Jason: I think at that point where we brought someone in. It is mostly just about getting to know them, feeling them out. Is this kind of person a cultural fit? What's the demeanor like? We also introduce them, typically try to introduce them to the people they'd be working with. So, for support, when we brought people in, we had them go out to lunch with the support team and just so, the support team can have some feedback on whether or not they like this particular person and if they felt like they all got along, things like that. So, it is not so much... We've already sort of hammered out the basics before we brought them in. It is more about what are they like in a person now. That's the main thing. And we've also start doing these personality assessments. David maybe you want to share about that?
David: Sure. There's a bunch of companies out there who would do this remotely and we've been using somebody called Caliper which is basically letting an applicant spend an hour filling out online questionnaire where they are saying: What is more like you? You get like four different statements and what they are trying to find out is just some personality traits are, what's more important to you? Thoroughness or urgency for example? There could be a reasonable split. It is not like you are all thorough and no urgency or all urgency, no thoroughness but getting a sense of where somebody falls on a spectrum is pretty helpful. And what's actually interesting is usually it is just confirming things that you already had a suspicion about or you already saw in person.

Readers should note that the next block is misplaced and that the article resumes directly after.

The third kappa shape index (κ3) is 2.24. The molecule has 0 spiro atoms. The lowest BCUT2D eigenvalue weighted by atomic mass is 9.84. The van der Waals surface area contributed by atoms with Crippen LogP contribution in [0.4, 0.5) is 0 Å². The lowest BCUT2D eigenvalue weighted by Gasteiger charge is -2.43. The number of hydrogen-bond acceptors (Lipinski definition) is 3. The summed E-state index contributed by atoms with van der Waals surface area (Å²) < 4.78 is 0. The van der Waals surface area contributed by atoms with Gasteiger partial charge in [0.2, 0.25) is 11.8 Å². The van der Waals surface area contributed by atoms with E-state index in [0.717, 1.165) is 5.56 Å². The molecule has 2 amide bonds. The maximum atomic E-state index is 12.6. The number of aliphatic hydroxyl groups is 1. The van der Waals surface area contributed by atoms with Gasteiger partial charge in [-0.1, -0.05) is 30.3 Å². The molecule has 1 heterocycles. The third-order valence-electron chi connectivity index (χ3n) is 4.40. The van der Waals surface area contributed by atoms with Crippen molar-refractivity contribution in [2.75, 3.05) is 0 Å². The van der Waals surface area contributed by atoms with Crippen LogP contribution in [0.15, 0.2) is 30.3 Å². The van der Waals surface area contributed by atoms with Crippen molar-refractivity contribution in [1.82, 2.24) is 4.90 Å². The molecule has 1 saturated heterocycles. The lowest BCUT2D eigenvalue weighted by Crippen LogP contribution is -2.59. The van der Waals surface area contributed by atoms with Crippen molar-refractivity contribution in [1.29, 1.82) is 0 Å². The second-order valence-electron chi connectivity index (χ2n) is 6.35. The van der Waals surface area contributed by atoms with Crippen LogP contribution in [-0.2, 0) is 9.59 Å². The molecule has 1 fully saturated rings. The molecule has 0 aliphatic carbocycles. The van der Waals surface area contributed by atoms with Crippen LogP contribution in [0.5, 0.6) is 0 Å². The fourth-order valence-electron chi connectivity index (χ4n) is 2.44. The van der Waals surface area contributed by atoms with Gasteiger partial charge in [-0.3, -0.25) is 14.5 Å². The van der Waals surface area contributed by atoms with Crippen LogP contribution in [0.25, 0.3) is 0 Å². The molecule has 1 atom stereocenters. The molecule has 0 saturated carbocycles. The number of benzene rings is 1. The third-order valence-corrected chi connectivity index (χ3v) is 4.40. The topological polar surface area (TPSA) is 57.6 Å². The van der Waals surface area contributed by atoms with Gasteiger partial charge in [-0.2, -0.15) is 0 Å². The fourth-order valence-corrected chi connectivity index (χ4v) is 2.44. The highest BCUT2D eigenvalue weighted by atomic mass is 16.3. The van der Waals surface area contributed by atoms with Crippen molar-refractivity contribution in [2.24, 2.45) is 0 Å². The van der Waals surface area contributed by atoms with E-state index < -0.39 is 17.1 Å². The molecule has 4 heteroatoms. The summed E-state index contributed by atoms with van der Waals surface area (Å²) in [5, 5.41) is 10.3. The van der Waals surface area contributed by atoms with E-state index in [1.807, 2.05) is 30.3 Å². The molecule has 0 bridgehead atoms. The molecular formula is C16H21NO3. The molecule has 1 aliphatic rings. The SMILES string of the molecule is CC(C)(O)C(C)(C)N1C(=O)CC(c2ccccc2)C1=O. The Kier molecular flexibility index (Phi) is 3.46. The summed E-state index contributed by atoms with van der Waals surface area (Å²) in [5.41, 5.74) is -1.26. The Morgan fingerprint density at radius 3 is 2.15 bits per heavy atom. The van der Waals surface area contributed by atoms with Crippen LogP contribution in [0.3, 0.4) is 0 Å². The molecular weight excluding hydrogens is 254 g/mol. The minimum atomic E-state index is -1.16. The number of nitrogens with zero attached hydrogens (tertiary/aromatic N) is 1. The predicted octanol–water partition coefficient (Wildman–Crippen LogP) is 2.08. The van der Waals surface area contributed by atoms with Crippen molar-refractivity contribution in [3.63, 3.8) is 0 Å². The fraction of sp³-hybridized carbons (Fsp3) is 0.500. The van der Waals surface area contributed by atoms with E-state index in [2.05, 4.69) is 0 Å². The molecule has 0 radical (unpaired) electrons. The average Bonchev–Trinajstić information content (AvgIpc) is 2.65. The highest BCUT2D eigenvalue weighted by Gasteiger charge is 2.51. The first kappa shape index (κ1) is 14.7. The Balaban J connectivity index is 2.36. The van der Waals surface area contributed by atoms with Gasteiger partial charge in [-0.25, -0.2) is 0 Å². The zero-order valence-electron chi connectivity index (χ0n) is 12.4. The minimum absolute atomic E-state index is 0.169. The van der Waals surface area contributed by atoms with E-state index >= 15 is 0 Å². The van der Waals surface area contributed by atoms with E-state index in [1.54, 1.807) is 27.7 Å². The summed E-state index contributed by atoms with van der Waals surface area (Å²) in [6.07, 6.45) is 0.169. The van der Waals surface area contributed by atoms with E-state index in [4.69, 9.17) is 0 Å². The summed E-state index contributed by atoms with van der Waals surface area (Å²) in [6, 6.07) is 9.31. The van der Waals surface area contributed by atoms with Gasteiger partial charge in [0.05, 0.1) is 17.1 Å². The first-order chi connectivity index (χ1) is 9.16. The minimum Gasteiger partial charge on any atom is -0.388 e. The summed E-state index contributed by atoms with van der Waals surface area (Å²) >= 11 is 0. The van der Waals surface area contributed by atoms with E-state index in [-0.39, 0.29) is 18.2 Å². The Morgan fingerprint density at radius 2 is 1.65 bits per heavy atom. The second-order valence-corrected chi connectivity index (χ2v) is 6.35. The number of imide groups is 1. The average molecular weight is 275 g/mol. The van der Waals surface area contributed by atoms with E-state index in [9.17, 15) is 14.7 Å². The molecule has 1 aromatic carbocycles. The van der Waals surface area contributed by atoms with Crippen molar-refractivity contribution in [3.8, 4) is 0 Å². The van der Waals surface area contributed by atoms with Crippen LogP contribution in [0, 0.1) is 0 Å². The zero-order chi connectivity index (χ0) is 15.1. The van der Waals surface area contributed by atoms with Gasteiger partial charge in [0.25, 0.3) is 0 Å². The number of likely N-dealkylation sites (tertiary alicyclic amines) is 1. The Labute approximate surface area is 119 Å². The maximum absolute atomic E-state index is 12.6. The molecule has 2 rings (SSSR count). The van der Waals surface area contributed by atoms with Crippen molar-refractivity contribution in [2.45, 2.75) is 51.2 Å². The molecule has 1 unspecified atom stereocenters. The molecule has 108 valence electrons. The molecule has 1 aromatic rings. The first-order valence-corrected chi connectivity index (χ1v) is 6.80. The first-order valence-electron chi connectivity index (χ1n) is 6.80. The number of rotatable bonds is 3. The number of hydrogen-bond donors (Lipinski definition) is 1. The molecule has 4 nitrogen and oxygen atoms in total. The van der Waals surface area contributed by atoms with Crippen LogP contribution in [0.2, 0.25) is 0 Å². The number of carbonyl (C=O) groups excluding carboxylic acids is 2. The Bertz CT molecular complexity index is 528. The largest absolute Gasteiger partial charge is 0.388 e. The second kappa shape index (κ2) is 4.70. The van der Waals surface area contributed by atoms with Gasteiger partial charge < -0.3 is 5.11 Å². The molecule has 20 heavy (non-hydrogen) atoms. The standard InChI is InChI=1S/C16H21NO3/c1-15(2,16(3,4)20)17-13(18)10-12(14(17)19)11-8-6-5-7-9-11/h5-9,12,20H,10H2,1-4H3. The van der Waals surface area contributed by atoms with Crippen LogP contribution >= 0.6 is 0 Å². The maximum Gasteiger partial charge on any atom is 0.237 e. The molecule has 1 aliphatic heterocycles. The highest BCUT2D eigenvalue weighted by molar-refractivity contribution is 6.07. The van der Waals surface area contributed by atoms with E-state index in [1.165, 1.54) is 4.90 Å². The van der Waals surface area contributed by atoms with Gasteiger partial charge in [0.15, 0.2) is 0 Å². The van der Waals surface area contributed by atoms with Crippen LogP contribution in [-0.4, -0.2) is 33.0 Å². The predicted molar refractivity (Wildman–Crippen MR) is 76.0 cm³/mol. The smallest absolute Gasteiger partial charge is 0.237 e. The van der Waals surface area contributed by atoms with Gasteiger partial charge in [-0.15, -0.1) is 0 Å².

It is just verbalizing some of the things you would take away from an in person meeting. And basically just giving you, "Oh, yeah, that's right. I sort of picked up on that. Maybe there was something here that wasn't... Maybe this person needed more external structure. They weren't going to just come up with their own sort of workflow or a way to do things." So, it just gives you another perspective on things that I think we found to be really helpful. It's mostly just that it serves to backs up the intuition or the things you already picked up.